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A few questions on abelian and normal subgroups

  1. Feb 21, 2012 #1
    Just to help my understanding....

    1) Can you have an abelian subgroup of a group which isn't normal?

    2) Can you have a normal subgroup which isn't abelian?

  2. jcsd
  3. Feb 21, 2012 #2
    1) Can you list me all the subgroups of [itex]D_6[/itex]?? (the dihedral group with 6 elements). Which one of these subgroups is abelian, which one is normal??

    2) Can you give a normal subgroup of [itex]S_n[/itex]?? (the symmetric group on n elements)
  4. Feb 21, 2012 #3


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    are cyclic subgroups abelian?
  5. Feb 21, 2012 #4


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    I think that for this sort of question you should try to answer it for yourself by looking at examples. Take a couple of invertible matrices of finite order and look at the groups that they generate.
  6. Feb 21, 2012 #5


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    {e, (1 2)} is a non-normal subgroup of S3, which is abelian, as all groups of order 2 are.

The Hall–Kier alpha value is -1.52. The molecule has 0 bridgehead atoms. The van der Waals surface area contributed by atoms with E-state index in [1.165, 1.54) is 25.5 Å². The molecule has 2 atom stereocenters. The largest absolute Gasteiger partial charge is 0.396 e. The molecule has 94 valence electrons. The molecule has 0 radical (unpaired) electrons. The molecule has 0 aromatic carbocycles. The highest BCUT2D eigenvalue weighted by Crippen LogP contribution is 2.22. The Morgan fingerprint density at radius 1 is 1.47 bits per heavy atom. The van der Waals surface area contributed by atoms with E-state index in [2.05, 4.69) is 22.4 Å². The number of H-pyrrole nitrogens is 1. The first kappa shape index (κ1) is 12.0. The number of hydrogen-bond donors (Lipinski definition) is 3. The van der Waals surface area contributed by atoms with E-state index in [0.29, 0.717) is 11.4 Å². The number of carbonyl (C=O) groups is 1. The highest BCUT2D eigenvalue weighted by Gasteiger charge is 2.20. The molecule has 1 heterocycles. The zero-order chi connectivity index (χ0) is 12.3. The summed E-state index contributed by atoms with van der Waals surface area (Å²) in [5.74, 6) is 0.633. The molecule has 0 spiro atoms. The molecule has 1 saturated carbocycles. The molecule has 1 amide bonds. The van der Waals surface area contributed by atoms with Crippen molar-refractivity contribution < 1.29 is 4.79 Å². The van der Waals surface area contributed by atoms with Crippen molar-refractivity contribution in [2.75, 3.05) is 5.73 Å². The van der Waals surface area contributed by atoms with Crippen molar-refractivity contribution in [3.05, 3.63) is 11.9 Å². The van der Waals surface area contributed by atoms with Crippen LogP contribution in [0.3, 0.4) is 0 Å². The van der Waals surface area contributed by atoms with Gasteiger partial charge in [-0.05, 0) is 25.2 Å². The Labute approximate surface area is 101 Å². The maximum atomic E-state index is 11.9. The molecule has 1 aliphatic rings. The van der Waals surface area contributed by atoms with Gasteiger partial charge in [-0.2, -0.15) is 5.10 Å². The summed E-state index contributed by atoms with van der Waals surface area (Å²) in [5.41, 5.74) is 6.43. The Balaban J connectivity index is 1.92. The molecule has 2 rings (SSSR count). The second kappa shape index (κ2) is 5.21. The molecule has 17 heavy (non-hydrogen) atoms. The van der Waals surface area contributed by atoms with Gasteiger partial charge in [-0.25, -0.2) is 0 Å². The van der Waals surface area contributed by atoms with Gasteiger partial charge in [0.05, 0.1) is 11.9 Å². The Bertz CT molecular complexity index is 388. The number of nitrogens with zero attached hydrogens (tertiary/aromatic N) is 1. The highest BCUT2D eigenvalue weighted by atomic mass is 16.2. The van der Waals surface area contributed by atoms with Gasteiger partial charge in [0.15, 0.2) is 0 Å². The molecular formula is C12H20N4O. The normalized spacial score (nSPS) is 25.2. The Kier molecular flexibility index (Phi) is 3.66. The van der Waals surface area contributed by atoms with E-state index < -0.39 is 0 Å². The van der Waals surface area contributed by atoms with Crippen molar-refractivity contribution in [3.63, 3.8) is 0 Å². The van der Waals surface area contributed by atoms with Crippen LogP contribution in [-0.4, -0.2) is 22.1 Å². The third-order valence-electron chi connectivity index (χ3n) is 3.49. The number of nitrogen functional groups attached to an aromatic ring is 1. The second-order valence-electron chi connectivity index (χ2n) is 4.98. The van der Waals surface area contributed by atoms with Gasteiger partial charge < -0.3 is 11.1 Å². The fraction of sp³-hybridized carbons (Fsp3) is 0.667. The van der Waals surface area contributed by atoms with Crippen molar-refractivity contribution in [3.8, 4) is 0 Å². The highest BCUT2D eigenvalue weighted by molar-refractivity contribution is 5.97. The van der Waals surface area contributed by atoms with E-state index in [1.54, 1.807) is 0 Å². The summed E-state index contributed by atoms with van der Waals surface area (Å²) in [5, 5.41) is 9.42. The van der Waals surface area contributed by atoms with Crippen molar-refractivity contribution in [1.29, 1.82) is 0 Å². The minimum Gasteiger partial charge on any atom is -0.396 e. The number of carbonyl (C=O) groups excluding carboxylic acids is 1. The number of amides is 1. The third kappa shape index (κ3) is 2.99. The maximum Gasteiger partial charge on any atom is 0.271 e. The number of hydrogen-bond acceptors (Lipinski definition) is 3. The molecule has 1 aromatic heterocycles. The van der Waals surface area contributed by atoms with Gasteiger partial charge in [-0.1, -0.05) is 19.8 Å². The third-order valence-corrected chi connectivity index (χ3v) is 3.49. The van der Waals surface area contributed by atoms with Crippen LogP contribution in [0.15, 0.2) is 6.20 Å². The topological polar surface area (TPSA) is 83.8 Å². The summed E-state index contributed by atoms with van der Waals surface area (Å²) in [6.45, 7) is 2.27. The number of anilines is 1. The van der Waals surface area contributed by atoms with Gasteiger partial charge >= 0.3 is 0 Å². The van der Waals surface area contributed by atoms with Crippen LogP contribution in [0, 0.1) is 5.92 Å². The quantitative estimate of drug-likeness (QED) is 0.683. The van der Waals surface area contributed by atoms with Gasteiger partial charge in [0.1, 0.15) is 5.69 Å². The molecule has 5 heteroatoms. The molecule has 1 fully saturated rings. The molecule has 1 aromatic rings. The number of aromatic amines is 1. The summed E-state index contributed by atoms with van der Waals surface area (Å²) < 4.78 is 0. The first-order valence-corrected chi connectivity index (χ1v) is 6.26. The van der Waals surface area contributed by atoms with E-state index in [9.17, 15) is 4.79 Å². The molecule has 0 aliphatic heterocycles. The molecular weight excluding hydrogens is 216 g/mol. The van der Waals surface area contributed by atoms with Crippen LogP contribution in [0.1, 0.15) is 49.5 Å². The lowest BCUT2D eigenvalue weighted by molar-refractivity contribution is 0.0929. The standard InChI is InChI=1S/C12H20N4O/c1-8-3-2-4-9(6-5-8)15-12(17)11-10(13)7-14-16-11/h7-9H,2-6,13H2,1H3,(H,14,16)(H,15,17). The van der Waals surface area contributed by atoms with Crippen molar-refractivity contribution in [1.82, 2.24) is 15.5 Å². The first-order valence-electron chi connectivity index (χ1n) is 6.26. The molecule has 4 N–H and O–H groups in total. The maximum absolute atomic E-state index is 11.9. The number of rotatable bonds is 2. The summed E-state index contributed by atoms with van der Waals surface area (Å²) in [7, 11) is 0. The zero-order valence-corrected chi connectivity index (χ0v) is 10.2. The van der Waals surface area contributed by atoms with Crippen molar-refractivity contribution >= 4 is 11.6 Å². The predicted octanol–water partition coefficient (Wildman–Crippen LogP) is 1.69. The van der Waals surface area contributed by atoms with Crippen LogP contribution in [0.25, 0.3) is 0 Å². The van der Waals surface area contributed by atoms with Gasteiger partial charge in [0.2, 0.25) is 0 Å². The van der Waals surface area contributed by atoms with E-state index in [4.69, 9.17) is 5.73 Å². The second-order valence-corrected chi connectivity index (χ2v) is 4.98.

A4 is a non-abelian subgroup of S4, which is normal (as any subgroup of index 2 is).

    there is almost no connection between the concept of normal and abelian...with one exception.

    IF G is abelian, then any subgroup is normal since gh = hg → ghg-1 = h

    and thus gHg-1= H, for any subgroup H.

    even though it is possible to define "product sets" in groups, such as:

    HK = {hk : h in H, k in K}, one can't treat the "sets" as if they were "elements", in general.

    for example if G = HK = KH, one cannot conclude that G is abelian.

    one way of thinking about it, is that "abelian groups" are "nice", there is no need to worry about "which subgroups are normal", we just need the concept "subgroup".

    but for groups in general, "normal subgroups" are special, we can factor them out.

    for a dihedral group, the rotation group is normal, "factoring it out" still leaves us in the same plane we started in. the reflection subgroups are not normal, they "flip the plane", taking us from "a right-hand universe" to a "left-hand universe". geometrically, this is the same reason the alternating subgroup is normal in Sn: it preserves parity.

    many groups of small order have geometric interpretations as symmetry groups of objects one can actually look at, and it can be worth-while to actually do so. the cube and the tetrahedron are good places to start.
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